Agency chief financial officers and deputy CFOs said their top three priorities and challenges all revolve around improving how their agency manages spending, according to an exclusive online survey by Federal News Radio. Agencies expect the 2013 budget request to include significant cuts in across-the-board discretionary spending. CFOs and deputy CFOs also said they are concerned whether their workforces are adequately trained to meet the job's growing demands.
Federal chief financial officers and deputy CFOs are feeling more pressure to help their agencies deal with impending budget cuts.
With the White House planning to release the fiscal 2013 budget request Feb. 13, agency CFOs and deputy CFOs said in an exclusive online survey by Federal News Radio that their top three priorities and challenges all revolve around improving how their agency manages spending. Agencies expect the 2013 request to include significant cuts in across-the-board discretionary spending.
Federal News Radio conducted the anonymous survey of CFOs and deputy CFOs in November and December 2011 asking about their priorities and biggest challenges for 2012. The survey received a 25 percent response rate. Out of those who responded, 55 percent were with a Cabinet-level agency and 45 percent were with a large agency. Most CFOs and deputy CFOs (63 percent) have one-to-three years of experience, while the rest have at least four years of experience on the job. And all but one respondent said they are a career official and not a political appointee.
Jim Taylor, the Labor Department’s CFO, also joined In Depth with Francis Rose and Federal News Radio Executive Editor Jason Miller for a discussion of the survey results.
CFOs and deputy CFOs said helping their agencies deal with budget cuts is their top priority for 2012 with an average ranking of 1.9 out of eight choices. Respondents ranked second “helping my agency use financial data to make better decisions.” Reducing improper payments, solving data quality and integrity issues, and modernizing or improving their agency’s general ledger financial systems rounded out their top five priorities.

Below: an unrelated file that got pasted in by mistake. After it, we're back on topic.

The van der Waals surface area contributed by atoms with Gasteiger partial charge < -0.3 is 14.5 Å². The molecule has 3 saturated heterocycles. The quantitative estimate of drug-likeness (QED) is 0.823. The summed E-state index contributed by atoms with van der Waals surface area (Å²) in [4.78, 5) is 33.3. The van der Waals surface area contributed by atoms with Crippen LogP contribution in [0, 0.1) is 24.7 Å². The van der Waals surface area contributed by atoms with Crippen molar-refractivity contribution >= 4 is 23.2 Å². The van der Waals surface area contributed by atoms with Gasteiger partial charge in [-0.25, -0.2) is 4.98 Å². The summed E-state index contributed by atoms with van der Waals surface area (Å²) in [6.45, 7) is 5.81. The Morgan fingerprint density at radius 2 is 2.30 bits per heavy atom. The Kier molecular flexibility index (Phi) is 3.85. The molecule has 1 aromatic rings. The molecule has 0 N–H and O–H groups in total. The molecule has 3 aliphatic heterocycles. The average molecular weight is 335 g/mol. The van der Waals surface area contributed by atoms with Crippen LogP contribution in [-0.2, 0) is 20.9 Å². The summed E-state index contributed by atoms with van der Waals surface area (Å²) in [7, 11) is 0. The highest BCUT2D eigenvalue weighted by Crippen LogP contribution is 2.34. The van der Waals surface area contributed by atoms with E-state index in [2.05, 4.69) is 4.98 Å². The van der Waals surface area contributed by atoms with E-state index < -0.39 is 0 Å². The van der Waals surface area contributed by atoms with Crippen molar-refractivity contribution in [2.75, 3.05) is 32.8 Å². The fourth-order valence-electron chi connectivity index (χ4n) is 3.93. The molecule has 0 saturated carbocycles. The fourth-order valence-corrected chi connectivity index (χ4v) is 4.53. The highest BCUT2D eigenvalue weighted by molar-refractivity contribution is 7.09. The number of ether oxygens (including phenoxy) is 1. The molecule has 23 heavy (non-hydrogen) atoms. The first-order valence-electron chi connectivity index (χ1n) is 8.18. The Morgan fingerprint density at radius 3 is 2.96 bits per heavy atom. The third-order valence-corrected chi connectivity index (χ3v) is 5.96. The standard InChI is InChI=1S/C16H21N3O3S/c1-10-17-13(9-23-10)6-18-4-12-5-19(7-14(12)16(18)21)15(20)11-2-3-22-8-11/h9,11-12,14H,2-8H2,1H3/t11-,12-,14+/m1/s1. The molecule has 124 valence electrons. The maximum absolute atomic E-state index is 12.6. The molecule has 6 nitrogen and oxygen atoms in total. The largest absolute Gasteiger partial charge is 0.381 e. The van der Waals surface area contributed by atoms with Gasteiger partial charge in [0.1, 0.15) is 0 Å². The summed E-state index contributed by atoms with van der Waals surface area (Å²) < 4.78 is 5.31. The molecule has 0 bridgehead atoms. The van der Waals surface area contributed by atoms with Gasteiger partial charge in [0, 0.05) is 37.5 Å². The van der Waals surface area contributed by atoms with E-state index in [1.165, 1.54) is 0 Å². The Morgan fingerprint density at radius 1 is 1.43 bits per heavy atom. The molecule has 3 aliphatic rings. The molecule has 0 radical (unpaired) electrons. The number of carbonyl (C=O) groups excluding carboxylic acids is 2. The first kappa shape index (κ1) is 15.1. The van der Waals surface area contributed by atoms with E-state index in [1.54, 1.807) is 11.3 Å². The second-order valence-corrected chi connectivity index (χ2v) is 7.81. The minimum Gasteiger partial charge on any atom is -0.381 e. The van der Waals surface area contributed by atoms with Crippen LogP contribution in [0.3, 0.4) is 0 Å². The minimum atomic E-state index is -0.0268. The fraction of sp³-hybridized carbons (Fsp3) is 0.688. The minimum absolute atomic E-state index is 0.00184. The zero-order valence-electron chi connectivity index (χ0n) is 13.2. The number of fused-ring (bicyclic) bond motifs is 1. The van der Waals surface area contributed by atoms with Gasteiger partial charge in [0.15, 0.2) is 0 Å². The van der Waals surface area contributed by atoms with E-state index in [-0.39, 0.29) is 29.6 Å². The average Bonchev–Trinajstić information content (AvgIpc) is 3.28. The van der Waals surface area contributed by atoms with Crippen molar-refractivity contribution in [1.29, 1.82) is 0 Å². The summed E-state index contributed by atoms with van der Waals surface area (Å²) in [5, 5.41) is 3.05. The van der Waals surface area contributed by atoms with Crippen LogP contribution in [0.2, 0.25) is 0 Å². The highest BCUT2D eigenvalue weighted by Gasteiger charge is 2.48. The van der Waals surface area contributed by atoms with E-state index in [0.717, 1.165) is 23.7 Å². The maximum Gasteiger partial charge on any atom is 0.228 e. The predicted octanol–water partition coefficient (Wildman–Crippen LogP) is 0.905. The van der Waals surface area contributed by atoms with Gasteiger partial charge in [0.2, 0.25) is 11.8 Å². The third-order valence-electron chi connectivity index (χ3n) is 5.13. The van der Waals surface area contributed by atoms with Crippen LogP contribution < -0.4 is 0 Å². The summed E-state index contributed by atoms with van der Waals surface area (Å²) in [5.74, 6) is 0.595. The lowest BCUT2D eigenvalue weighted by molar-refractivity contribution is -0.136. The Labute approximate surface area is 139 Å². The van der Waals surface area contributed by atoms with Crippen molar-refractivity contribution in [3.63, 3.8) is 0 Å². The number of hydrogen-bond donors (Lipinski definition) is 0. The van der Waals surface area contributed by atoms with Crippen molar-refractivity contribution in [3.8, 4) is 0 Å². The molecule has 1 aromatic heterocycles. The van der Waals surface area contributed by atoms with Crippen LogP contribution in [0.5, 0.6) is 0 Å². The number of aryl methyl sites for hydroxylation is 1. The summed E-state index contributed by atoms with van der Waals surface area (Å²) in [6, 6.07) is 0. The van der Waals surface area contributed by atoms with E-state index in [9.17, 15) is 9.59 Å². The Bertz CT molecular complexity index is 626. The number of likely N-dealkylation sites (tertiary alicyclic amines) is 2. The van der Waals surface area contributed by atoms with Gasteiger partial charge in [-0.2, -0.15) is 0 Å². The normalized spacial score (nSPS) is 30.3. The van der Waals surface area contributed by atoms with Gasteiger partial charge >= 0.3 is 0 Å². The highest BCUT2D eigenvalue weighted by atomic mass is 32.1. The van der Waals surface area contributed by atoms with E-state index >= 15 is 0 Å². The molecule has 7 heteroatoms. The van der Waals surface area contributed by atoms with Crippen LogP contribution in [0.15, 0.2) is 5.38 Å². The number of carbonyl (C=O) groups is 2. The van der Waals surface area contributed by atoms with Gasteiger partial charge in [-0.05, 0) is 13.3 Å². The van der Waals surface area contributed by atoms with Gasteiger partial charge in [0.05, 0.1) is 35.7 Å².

Taylor said CFOs understand the budget challenges the government faces and want to be the ones to solve them.
“We understand there’s a problem,” Taylor said. “We want to use the information we have available — CFOs have access to that information, they have the analytics capability in order to help managers [and] leadership make those decisions … Let’s take a look at what is important and how we can make these programs either more effective, or identify whether they’re effective at all.”
Taylor said Labor has an aggressive performance-management team, which meets quarterly with the deputy secretary to make sure programs are on track and reviews whether more or less budget is helping or hurting the programs.
Two major administration priorities — better management of real property and improving or modernizing agency grant systems — ranked the lowest among the eight choices.
One CFO said addressing risk-management issues was a high priority for them in 2012. Risk management was one of several major recommendations from a recent federal review of the CFO community in a report to Congress on how to improve the 20-year-old CFO Act.
Workforce falls short?
CFOs and deputy CFOs also worried that their workforces are not ready to help them use data to make better decisions or to figure out how best to save money. In two related questions, a majority of respondents said their workforces needed help.
When asked to describe their workforce, 73 percent said “they work hard, but fall short in some necessary skills,” while 27 percent said their workforce is well trained. Additionally, when asked about their biggest workforce challenge, 27 percent said training and 27 percent said hiring.